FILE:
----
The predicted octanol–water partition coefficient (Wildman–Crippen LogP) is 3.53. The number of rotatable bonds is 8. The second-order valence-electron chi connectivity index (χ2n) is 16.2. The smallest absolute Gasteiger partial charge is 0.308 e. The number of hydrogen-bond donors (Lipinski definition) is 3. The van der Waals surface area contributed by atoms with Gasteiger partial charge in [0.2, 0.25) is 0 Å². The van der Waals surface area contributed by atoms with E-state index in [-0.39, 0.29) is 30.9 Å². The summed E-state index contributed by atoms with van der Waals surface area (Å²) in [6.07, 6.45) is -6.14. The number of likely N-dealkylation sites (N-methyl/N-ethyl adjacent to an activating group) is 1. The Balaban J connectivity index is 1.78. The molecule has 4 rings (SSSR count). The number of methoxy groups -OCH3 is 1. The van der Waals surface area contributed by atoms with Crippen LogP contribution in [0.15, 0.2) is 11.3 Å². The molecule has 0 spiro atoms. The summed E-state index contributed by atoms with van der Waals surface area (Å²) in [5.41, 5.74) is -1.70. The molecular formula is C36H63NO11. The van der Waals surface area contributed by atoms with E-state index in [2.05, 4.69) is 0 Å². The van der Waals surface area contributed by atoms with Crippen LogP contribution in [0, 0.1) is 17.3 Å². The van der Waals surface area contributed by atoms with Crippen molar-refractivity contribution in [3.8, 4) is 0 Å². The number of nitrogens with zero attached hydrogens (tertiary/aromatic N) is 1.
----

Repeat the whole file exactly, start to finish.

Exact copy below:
The predicted octanol–water partition coefficient (Wildman–Crippen LogP) is 3.53. The number of rotatable bonds is 8. The second-order valence-electron chi connectivity index (χ2n) is 16.2. The smallest absolute Gasteiger partial charge is 0.308 e. The number of hydrogen-bond donors (Lipinski definition) is 3. The van der Waals surface area contributed by atoms with Gasteiger partial charge in [0.2, 0.25) is 0 Å². The van der Waals surface area contributed by atoms with E-state index in [-0.39, 0.29) is 30.9 Å². The summed E-state index contributed by atoms with van der Waals surface area (Å²) in [6.07, 6.45) is -6.14. The number of likely N-dealkylation sites (N-methyl/N-ethyl adjacent to an activating group) is 1. The Balaban J connectivity index is 1.78. The molecule has 4 rings (SSSR count). The number of methoxy groups -OCH3 is 1. The van der Waals surface area contributed by atoms with Crippen LogP contribution in [0.15, 0.2) is 11.3 Å². The molecule has 0 spiro atoms. The summed E-state index contributed by atoms with van der Waals surface area (Å²) in [5.41, 5.74) is -1.70. The molecular formula is C36H63NO11. The van der Waals surface area contributed by atoms with E-state index in [2.05, 4.69) is 0 Å². The van der Waals surface area contributed by atoms with Crippen LogP contribution in [0, 0.1) is 17.3 Å². The van der Waals surface area contributed by atoms with Crippen molar-refractivity contribution in [3.8, 4) is 0 Å². The number of nitrogens with zero attached hydrogens (tertiary/aromatic N) is 1.